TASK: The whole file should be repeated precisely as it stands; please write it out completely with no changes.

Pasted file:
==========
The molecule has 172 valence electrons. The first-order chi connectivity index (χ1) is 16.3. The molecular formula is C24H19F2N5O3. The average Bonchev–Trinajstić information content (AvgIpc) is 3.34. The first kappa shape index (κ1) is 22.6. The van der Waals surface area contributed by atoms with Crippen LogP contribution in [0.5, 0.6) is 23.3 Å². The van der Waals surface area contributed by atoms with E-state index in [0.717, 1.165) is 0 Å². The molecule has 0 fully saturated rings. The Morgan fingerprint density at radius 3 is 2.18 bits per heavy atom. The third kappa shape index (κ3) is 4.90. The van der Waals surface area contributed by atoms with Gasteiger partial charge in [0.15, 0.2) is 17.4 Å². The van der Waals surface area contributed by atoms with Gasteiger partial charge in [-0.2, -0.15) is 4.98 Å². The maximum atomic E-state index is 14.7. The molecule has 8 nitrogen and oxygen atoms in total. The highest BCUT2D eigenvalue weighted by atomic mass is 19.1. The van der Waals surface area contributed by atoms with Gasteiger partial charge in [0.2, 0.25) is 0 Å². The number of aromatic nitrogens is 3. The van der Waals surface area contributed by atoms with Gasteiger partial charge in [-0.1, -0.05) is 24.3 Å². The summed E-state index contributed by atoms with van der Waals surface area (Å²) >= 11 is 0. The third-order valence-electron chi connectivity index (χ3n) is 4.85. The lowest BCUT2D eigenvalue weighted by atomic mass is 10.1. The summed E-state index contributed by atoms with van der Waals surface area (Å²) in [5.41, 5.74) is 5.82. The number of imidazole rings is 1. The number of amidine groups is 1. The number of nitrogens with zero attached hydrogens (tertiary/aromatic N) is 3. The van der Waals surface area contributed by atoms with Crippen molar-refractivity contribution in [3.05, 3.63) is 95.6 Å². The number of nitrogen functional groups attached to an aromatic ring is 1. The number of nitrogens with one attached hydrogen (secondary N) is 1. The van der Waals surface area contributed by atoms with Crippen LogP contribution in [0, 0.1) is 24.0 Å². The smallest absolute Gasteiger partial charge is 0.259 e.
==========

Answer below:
The molecule has 172 valence electrons. The first-order chi connectivity index (χ1) is 16.3. The molecular formula is C24H19F2N5O3. The average Bonchev–Trinajstić information content (AvgIpc) is 3.34. The first kappa shape index (κ1) is 22.6. The van der Waals surface area contributed by atoms with Crippen LogP contribution in [0.5, 0.6) is 23.3 Å². The van der Waals surface area contributed by atoms with E-state index in [0.717, 1.165) is 0 Å². The molecule has 0 fully saturated rings. The Morgan fingerprint density at radius 3 is 2.18 bits per heavy atom. The third kappa shape index (κ3) is 4.90. The van der Waals surface area contributed by atoms with Gasteiger partial charge in [0.15, 0.2) is 17.4 Å². The van der Waals surface area contributed by atoms with Gasteiger partial charge in [-0.2, -0.15) is 4.98 Å². The maximum atomic E-state index is 14.7. The molecule has 8 nitrogen and oxygen atoms in total. The highest BCUT2D eigenvalue weighted by atomic mass is 19.1. The van der Waals surface area contributed by atoms with Gasteiger partial charge in [0.2, 0.25) is 0 Å². The number of aromatic nitrogens is 3. The van der Waals surface area contributed by atoms with Gasteiger partial charge in [-0.1, -0.05) is 24.3 Å². The summed E-state index contributed by atoms with van der Waals surface area (Å²) >= 11 is 0. The third-order valence-electron chi connectivity index (χ3n) is 4.85. The lowest BCUT2D eigenvalue weighted by atomic mass is 10.1. The summed E-state index contributed by atoms with van der Waals surface area (Å²) in [5.41, 5.74) is 5.82. The number of imidazole rings is 1. The number of amidine groups is 1. The number of nitrogens with zero attached hydrogens (tertiary/aromatic N) is 3. The van der Waals surface area contributed by atoms with Crippen molar-refractivity contribution in [3.05, 3.63) is 95.6 Å². The number of nitrogen functional groups attached to an aromatic ring is 1. The number of nitrogens with one attached hydrogen (secondary N) is 1. The van der Waals surface area contributed by atoms with Crippen LogP contribution in [0, 0.1) is 24.0 Å². The smallest absolute Gasteiger partial charge is 0.259 e.